ONLY WEEKS AFTER all hell broke loose in Miami, there is grim news again -- scattered shooting, a stabbing, melees and other acts of violence. This time the spark was an arrest in the deeply troubled and still-scarred Liberty City section of town, where the tinder for such social explosion remains dangerously dry. So why again?

The first wild rioting in May captured the attention of the rest of the country -- momentarily. But the sorry state of police-community relations in Miami did not and could not disappear in a brief shower of public attention and federal sympathy. For that matter, many of the local authorities themselves still do not seem to have a sense of what has been happening around them, at least not if they believe a police spokesman there who commented that "we're not referring to this as any sort of racial problem."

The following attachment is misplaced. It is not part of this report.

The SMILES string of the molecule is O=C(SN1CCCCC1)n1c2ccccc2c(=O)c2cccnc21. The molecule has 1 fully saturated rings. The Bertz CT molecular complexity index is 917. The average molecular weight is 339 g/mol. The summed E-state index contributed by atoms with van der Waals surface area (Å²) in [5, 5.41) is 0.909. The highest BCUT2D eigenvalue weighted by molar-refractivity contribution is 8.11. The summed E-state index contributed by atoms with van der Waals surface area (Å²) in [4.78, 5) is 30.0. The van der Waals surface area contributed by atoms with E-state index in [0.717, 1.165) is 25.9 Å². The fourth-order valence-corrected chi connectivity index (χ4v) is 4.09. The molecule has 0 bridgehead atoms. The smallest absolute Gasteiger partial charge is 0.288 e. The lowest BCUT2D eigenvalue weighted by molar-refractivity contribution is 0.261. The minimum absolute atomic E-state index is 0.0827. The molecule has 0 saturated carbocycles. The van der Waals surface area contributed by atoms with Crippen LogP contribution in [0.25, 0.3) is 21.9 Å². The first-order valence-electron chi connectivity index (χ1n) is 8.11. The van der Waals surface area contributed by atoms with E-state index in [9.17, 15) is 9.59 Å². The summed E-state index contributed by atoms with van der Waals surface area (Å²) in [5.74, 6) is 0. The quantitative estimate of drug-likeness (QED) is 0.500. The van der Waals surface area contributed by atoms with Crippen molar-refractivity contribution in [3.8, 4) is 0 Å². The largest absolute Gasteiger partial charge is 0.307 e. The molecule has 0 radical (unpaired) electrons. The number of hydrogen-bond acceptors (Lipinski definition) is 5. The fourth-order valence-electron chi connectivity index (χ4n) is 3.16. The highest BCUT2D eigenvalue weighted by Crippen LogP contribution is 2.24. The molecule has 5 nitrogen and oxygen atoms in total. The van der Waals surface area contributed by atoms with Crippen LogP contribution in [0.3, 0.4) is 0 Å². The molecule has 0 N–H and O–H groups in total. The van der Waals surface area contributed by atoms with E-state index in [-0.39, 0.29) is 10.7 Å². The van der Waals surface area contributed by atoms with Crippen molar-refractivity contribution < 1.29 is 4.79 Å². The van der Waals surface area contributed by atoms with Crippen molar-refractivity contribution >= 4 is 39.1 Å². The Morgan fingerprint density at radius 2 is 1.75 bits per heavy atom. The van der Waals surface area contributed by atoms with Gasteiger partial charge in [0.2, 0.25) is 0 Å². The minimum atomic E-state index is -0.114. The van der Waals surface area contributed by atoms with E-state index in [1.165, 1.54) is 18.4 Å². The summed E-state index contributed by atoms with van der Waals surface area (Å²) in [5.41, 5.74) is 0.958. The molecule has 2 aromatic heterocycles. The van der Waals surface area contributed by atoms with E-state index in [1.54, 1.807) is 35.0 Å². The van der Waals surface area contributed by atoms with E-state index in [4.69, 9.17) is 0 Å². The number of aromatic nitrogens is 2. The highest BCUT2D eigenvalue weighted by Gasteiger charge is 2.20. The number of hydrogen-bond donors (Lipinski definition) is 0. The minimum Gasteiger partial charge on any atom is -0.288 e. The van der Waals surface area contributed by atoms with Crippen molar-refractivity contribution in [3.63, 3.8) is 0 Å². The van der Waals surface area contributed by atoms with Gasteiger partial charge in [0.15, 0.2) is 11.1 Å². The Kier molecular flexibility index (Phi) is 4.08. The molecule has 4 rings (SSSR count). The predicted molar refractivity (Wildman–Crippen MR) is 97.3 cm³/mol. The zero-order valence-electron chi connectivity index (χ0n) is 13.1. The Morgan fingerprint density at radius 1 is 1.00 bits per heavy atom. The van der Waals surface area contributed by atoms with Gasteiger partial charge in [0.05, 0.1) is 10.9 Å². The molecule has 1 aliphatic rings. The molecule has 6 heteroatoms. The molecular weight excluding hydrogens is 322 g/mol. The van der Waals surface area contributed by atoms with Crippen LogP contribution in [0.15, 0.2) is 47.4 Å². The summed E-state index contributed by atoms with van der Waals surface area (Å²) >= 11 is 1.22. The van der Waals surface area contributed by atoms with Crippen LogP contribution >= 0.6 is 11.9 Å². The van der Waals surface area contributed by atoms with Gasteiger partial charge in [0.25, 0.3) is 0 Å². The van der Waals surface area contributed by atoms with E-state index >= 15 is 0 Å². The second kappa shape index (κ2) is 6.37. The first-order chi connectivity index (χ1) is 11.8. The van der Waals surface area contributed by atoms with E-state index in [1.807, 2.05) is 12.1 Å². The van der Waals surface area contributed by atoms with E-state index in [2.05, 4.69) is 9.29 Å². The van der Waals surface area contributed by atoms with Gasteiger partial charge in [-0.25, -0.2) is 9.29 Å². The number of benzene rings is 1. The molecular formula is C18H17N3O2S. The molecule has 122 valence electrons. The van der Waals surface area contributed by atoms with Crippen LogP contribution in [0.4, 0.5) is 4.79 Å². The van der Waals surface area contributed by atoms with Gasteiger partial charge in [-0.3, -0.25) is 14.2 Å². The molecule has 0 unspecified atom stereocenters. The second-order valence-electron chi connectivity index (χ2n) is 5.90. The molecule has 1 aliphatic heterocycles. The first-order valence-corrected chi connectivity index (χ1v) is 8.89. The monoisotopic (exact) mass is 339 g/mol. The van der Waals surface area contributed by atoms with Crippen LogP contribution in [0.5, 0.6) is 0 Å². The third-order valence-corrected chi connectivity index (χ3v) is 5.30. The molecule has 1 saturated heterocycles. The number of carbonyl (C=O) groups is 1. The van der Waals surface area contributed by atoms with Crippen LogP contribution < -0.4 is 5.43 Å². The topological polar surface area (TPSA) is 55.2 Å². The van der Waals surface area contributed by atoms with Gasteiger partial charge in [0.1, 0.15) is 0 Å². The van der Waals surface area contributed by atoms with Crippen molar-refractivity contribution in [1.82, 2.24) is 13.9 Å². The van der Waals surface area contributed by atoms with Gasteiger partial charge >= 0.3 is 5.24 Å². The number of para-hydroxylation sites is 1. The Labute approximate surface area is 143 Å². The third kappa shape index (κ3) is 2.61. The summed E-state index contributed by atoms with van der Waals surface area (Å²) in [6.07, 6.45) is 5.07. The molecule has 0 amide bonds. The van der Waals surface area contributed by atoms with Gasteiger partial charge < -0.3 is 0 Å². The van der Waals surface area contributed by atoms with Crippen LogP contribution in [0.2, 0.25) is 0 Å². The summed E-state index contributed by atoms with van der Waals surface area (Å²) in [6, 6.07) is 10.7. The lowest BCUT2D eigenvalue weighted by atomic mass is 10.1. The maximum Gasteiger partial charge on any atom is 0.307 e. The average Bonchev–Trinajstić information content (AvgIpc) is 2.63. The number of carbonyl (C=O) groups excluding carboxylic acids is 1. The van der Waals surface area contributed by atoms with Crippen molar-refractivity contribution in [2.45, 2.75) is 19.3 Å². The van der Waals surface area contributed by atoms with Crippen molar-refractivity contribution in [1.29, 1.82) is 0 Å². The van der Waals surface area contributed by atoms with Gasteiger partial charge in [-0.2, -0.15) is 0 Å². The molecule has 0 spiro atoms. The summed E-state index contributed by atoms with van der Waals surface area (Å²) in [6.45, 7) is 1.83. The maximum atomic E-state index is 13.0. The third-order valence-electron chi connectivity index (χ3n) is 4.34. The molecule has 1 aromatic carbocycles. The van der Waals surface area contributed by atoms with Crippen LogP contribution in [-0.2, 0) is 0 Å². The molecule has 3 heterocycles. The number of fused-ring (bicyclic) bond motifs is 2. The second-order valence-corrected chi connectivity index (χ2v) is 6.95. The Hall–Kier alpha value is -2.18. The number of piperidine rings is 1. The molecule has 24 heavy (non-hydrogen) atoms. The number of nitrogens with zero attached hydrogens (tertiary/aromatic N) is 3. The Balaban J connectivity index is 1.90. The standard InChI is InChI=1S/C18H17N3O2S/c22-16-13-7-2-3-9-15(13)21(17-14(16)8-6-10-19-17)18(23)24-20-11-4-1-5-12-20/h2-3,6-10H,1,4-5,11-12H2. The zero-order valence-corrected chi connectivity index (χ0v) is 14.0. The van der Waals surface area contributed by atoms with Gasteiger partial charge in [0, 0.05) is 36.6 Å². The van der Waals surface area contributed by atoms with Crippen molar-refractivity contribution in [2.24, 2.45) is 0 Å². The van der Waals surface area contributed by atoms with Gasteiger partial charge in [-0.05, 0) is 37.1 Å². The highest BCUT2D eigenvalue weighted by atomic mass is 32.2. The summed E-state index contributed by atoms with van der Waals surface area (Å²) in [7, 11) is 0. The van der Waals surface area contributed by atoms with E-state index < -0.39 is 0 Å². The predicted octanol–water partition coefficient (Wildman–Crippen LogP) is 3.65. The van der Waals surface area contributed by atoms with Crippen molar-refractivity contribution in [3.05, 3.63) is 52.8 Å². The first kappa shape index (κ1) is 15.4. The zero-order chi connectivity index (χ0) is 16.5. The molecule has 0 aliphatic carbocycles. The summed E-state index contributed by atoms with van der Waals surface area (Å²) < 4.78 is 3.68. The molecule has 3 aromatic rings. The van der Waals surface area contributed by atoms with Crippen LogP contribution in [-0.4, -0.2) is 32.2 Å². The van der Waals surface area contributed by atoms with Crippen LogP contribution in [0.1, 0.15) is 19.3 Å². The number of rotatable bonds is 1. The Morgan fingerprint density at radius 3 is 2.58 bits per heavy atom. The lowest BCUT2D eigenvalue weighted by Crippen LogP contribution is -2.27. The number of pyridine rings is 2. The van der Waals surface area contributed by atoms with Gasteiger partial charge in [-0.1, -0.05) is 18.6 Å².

When an overwhelmingly white police force uses an undercover "robbery suppression team" to swoop in and arrest black youths in connection with holdups of motorists -- and when a crowd gathers and shots are fired and disorders continue for hours -- like it or not, a city has racial problems. When that city has a long history of serious allegations involving violations of civil rights and brutality, it has widespread perceptions of injustice that feed racial tensions. When a city has an unemployment rate among blacks that is double what it is among whites, and when waves of Cuban immigrants threaten to take what few jobs may be left, there is bound to be frustration and rage.

What else has happened in Miami since May? President Carter made some vague promises of federal aid and drew boos and bottles as he motored quickly out of Liberty City. State lawmakers from the area rejected a proposed sales-tax increase to help rebuild the riot-torn blocks. The last contingent of national guardsmen went home. A ban on gun sales was lifted. And federal investigators continued to look around. Is it any wonder that the tension still abounds? The response to Miami has to be something more than a set of post-riot studies and then back to business as usual. It is going to take the concentrated efforts of federal, state and local leaders to deal with the alienation that plagues Liberty City.